Relationship Between Race, Insurance Coverage, and Visual Acuity at the Time of Cataract Surgery

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Abstract

Objective:

To assess the relationship between sociodemographic variables (including race, age, and insurance coverage) and preoperative best-corrected visual acuity (BCVA) at the time of first-eye cataract surgery.

Methods:

Single-center retrospective chart review study at Shiley Eye Institute, University of California, San Diego (UCSD). Medical record data from 600 patients were collected from the appointment immediately preceding cataract surgery, including BCVA in the operated eye converted to the logarithmic minimal angle of resolution (logMAR), insurance coverage, race, sex, age, body mass index, smoking status (including pack years), systemic and ocular comorbidities, and ocular surgical history. Preoperative BCVA in the operated eye was the main outcome measure.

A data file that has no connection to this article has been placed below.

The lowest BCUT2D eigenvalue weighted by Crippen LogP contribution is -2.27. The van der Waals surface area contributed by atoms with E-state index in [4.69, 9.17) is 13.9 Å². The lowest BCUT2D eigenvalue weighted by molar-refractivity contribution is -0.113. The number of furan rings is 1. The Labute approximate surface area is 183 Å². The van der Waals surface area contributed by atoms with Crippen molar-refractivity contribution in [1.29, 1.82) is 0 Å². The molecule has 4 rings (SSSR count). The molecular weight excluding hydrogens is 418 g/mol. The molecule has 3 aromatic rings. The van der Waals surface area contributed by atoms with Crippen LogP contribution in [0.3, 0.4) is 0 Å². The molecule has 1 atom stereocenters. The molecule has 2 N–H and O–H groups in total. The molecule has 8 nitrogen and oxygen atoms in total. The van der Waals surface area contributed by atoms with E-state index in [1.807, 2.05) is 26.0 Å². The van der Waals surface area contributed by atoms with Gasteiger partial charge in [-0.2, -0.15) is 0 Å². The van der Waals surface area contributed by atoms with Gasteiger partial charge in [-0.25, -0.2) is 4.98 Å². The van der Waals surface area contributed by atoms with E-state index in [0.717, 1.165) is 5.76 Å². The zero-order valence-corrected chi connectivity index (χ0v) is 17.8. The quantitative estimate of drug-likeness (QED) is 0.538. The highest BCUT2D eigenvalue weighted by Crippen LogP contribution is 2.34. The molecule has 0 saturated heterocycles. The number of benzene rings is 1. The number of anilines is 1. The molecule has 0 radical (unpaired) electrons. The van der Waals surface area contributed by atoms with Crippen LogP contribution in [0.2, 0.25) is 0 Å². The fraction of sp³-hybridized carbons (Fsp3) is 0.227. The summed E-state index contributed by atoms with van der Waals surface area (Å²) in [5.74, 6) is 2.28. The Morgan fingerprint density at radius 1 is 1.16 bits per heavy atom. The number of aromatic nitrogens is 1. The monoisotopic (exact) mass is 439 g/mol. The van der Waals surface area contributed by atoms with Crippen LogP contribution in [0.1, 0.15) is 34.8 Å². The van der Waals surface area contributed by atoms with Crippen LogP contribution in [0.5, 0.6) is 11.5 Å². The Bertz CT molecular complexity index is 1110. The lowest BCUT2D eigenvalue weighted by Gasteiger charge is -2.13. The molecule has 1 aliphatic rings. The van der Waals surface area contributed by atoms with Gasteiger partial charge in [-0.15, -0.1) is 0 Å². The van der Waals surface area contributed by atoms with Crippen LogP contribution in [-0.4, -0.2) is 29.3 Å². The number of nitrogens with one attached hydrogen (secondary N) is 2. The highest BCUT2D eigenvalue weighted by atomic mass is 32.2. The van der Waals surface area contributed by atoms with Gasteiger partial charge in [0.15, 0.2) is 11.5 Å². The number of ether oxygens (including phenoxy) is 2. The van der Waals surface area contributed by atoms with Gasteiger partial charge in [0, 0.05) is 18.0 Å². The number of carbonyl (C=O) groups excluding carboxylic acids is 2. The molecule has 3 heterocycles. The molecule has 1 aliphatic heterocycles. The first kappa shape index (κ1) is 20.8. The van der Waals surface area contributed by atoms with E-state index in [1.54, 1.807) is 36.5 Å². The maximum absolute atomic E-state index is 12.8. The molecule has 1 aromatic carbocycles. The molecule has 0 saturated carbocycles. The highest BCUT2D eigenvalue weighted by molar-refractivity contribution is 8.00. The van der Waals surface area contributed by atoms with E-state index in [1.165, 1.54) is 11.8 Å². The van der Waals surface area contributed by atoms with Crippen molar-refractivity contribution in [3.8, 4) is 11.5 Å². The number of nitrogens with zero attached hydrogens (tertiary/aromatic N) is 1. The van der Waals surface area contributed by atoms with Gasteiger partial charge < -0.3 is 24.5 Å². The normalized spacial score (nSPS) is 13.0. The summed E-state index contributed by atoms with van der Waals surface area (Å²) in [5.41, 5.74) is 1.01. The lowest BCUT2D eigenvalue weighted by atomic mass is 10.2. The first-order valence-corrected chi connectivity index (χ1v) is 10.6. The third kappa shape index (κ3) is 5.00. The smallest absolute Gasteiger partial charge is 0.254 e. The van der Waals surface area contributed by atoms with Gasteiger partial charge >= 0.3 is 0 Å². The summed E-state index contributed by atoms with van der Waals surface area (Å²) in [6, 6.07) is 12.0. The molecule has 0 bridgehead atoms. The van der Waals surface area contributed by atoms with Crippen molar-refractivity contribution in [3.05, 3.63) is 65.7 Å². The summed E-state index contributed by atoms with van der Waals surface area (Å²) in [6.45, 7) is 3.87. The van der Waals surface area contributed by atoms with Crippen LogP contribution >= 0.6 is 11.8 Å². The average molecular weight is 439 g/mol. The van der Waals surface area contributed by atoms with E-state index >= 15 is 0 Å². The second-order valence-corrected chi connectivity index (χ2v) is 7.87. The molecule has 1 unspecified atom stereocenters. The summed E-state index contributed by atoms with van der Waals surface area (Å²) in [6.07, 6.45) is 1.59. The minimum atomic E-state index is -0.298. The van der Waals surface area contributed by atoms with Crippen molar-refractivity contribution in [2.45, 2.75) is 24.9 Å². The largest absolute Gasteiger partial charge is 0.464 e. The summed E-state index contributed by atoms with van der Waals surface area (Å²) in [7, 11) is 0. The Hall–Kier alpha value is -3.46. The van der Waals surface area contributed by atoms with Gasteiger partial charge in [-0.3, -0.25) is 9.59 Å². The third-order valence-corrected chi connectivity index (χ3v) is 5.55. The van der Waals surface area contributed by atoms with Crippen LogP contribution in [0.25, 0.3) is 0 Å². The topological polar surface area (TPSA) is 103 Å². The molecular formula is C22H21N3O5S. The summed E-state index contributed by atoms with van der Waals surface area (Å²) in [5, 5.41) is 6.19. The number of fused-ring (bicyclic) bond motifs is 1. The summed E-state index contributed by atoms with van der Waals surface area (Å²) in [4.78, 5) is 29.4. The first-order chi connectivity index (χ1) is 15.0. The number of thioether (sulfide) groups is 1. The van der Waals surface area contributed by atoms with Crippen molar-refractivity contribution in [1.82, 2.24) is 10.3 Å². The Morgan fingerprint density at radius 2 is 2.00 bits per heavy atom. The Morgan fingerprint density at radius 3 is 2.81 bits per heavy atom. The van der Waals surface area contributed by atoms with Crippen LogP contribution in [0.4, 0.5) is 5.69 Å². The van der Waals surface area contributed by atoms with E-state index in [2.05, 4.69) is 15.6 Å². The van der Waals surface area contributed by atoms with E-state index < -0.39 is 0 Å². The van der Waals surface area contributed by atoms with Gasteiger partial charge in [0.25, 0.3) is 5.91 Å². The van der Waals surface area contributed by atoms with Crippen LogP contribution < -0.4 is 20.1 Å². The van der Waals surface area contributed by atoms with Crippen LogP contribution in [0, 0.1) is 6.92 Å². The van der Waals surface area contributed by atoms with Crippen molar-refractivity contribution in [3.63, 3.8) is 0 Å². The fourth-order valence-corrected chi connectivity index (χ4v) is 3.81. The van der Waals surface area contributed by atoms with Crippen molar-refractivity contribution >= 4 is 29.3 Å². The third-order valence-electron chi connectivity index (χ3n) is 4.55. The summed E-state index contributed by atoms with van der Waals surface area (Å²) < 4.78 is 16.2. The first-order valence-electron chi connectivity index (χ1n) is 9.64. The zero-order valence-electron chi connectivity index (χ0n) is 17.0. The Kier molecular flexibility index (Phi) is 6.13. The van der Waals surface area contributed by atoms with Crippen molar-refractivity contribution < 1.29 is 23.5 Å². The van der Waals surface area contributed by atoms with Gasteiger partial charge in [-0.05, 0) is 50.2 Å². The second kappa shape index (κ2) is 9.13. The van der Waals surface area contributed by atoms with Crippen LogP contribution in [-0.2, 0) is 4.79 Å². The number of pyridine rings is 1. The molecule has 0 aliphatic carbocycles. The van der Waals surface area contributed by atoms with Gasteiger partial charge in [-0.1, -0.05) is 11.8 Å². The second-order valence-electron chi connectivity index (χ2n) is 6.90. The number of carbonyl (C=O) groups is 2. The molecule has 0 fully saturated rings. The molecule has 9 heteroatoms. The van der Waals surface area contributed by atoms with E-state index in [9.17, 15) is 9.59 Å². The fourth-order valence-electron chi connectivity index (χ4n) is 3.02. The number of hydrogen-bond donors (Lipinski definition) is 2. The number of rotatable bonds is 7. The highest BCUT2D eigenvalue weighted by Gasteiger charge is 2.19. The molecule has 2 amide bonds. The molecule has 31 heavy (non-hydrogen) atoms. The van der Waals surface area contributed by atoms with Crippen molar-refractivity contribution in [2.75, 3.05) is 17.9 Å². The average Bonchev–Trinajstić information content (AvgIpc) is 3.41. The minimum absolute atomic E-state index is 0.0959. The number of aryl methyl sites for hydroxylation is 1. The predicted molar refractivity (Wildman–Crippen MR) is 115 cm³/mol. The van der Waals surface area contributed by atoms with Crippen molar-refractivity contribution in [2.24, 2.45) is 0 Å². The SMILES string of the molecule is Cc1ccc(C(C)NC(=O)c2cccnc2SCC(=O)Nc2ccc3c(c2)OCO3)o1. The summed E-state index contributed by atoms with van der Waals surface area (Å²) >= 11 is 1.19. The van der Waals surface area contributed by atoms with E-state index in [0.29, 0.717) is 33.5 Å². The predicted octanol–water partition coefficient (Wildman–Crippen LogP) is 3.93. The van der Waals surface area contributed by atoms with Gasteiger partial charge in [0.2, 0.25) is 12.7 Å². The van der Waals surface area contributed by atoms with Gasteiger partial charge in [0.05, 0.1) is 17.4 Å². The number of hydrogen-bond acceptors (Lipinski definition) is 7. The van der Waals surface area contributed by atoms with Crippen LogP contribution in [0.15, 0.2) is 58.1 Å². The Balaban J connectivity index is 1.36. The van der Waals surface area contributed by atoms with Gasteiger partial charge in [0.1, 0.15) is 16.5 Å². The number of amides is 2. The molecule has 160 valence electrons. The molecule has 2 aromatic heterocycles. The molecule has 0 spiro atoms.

Results:

Univariate analysis revealed significant differences in BCVA between groups by insurance type (public, private, and uninsured), race (Asian, black, Hispanic, white, and other), and sex (male and female) (P<0.001, P<0.001, and P=0.019, respectively). Further multivariate analysis revealed significant pairwise differences, with better BCVA associated with white race (0.85, logMAR [Snellen 20/140]) than Hispanic race (1.06, [20/230], P=0.017), and better BCVA associated with private insurance (0.79, [20/125]) versus public insurance (0.96, [20/180], P=0.0002).

Conclusion:

Hispanic race and public insurance coverage were each associated with worse preoperative BCVA compared with white race and private insurance, respectively. This suggests that Hispanic race and public insurance may predispose patients to decreased access to cataract surgery. Additional large, prospective studies are required to rigorously test and elaborate on this finding.

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